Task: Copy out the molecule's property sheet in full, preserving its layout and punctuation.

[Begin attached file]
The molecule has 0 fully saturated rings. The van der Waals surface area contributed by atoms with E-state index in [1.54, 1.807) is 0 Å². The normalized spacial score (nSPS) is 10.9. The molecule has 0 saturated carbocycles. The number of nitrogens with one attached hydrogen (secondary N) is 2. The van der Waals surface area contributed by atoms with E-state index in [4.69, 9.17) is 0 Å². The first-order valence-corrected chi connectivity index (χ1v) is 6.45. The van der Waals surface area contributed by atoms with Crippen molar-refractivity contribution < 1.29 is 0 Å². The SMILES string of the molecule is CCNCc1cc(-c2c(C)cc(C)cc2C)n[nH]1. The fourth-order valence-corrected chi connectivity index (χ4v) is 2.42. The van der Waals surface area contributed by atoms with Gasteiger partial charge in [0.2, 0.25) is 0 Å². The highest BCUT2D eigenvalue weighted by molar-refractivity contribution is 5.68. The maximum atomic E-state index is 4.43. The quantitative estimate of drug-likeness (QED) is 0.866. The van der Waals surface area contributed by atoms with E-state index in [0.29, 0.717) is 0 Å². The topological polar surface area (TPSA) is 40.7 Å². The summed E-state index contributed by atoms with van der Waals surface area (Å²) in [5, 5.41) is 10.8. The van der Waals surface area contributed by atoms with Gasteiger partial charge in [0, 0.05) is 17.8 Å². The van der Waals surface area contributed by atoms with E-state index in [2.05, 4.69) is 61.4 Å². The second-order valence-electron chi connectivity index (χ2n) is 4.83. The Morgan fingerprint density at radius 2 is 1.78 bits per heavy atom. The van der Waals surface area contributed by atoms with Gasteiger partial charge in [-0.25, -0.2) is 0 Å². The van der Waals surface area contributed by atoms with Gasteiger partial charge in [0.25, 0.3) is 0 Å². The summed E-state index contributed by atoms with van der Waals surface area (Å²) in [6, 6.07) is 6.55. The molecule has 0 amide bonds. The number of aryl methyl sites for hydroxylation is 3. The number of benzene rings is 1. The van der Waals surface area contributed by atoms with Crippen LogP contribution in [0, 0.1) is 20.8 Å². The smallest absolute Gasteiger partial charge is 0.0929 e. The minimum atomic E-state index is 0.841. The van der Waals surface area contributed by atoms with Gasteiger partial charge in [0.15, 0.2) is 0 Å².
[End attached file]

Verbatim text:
The molecule has 0 fully saturated rings. The van der Waals surface area contributed by atoms with E-state index in [1.54, 1.807) is 0 Å². The normalized spacial score (nSPS) is 10.9. The molecule has 0 saturated carbocycles. The number of nitrogens with one attached hydrogen (secondary N) is 2. The van der Waals surface area contributed by atoms with E-state index in [4.69, 9.17) is 0 Å². The first-order valence-corrected chi connectivity index (χ1v) is 6.45. The van der Waals surface area contributed by atoms with Crippen molar-refractivity contribution < 1.29 is 0 Å². The SMILES string of the molecule is CCNCc1cc(-c2c(C)cc(C)cc2C)n[nH]1. The fourth-order valence-corrected chi connectivity index (χ4v) is 2.42. The van der Waals surface area contributed by atoms with Gasteiger partial charge in [0.2, 0.25) is 0 Å². The highest BCUT2D eigenvalue weighted by molar-refractivity contribution is 5.68. The maximum atomic E-state index is 4.43. The quantitative estimate of drug-likeness (QED) is 0.866. The van der Waals surface area contributed by atoms with E-state index in [0.29, 0.717) is 0 Å². The topological polar surface area (TPSA) is 40.7 Å². The summed E-state index contributed by atoms with van der Waals surface area (Å²) in [5, 5.41) is 10.8. The van der Waals surface area contributed by atoms with Gasteiger partial charge in [0, 0.05) is 17.8 Å². The van der Waals surface area contributed by atoms with E-state index in [2.05, 4.69) is 61.4 Å². The second-order valence-electron chi connectivity index (χ2n) is 4.83. The Morgan fingerprint density at radius 2 is 1.78 bits per heavy atom. The van der Waals surface area contributed by atoms with Gasteiger partial charge in [-0.25, -0.2) is 0 Å². The van der Waals surface area contributed by atoms with Gasteiger partial charge in [0.25, 0.3) is 0 Å². The summed E-state index contributed by atoms with van der Waals surface area (Å²) in [6, 6.07) is 6.55. The molecule has 0 amide bonds. The number of aryl methyl sites for hydroxylation is 3. The number of benzene rings is 1. The van der Waals surface area contributed by atoms with Crippen LogP contribution in [0, 0.1) is 20.8 Å². The smallest absolute Gasteiger partial charge is 0.0929 e. The minimum atomic E-state index is 0.841. The van der Waals surface area contributed by atoms with Gasteiger partial charge in [0.15, 0.2) is 0 Å².